LED grow light developers have hit the indoor horticultural scene with a storm of new and innovative products.  They offer growers new benefits that they have not had access to before. They are small, highly efficient, emit perfectly customizable spectrums, last over 20 years, and emit virtually no heat.


LED lights are incredibly customizable, and come in a variety of colors, sizes, and light intensity. Some are designed to offer only one spectrum, intended for specialized use during one plant life stage, while others can be changed and customized to offer different light spectrums during different life stages of plant development.

What is an LED Light?

LED stands for “light emitting diode”. This refers to a small electrical diode that converts electrical energy into light energy. They are very small, and extremely efficient. When combined in an array of a few hundred, or a few thousand, these small diodes can emit an impressive amount of light, with very little electrical energy.

What's so special about LED lights?

LEDs are special because they offer this customization that HID and CFL lights simply can’t, and they are also incredibly efficient with how the energy is converted from electricity into light. LEDs currently convert around 1 watt of electricity into 100 lumens. Compare this to the CFLs which convert 1 watt into around 50-70 lumens, or HIDs which result in only 30-80 lumens per watt depending on temperature, and individual bulbs/ballasts. 

LEDs are so efficient, that nearly no heat is released from their housings. An LED can be used in a small grow room or tent with little or no ventilation or cooling needed. In any grow environment, it is beneficial to have an extraction fal pulling new air into the room, and removing old stale air. With LEDs however, the rate at which these fans run can be reduced as they will not need to work nearly as hard in order to keep the room coo when compared to HID lamps.

The other thing that makes LEDs so incredible are their extremely long working life. A good quality LED grow light, loses only about 20% of its efficiency over the course of 20 years! That far outlives HID lamps and even the long lived CFL lighting.

Photomorphogenesis: The Science of how plants use light

Photomorphogenesis is the study of how a plant's growth pattern responds to different light spectrums. Nearly all plants have specialized proteins contained within the leaves of the plant that pick up and measure the light spectrum that it sees. It uses this information to decide how it's going to grow, and what to spend its stored energy on.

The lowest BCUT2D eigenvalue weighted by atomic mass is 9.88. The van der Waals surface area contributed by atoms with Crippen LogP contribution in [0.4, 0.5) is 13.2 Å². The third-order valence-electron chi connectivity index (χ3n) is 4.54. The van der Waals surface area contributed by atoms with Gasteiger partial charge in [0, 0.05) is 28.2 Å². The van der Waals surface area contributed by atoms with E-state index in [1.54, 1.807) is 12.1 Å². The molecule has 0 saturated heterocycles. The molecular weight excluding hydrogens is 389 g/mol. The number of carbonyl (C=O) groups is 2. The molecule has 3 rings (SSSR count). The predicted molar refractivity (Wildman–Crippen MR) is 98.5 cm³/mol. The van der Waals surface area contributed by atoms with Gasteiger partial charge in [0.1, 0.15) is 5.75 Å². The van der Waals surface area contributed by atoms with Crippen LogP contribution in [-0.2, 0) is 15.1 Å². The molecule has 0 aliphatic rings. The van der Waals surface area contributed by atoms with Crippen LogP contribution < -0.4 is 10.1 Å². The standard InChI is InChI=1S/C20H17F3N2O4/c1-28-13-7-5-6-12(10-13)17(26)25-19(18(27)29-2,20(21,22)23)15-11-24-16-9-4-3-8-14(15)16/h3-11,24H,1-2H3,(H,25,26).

This can vary greatly in different plant species but generally results as follows:

1. Red light spectrum

Light spectrums containing mainly red light will cause most plants to begin spending its energy on the development of flowers, fruits, and stem growth. This causes the root growth to slow down, and tells leaf production to slow or halt altogether.

2. Blue

Blue spectrums usually cause plants to focus more on root and new leaf production, and tends to halt or slow the production of flowers and fruits. It also helps to keep the plants stems shorter which keeps them from growing too tall and thin and flopping over.

3. Green

Green light is not generally seen by plants, and is reflected off the leaf surface as a result. This is why plants appear green to our eyes. The other colors in the light spectrum are absorbed by the plants, leaving only the green behind to bound off and reach our eyes.

How this information is applied

Keeping photomorphogenesis in mind, we can now combine this information with the technology of LED lights. Since these lights are so efficient, and so customizable in what color they emit, we can optimize this for the spectrum of lights our plants prefer. This means that if a redder spectrum is preferred by our plants in their current life stage, we can provide a larger amount of that particular spectrum for our plants to soak up and use as energy. By doing this we waste less energy by producing the light that are plants are not going to use anyway.

LEDs can also be customized to emit nearly any spectrum of light. The higher ratings, around the 6000K range is viewed as a blue heavy light. For the vegetative phase of growth, this spectrum is perfect for telling the plant to spend its energy on new leaves, and roots instead of the energy thirsty flowers and fruits. LEDs can be optimised in this range to deliver the best spectrum possible for any given species of plant.

What is the future of LED lighting?

LED is a fast evolving field of research. The current efficiency is about 100 lumens per watt for most LEDs. This has grown substantially in recent years, and is projected to reach the 150 lumens per watt range by 2020. As more companies like Philips lighting spend money on researching the best spectrums to use for different species and life stages of plants, the field of LED lighting is likely going to dominate the growing scene. The incredible energy efficiency and long working life makes them an attractive option for growers looking for long term savings.

This ever developing technology will likely become the standard of the indoor growing industry, and is becoming more affordable and energy efficient than ever before.

Even today, more and more large scale, and hobby grows alike are choosing to go with LEDs for their incredible benefits and long-term cost effectiveness as a source of light.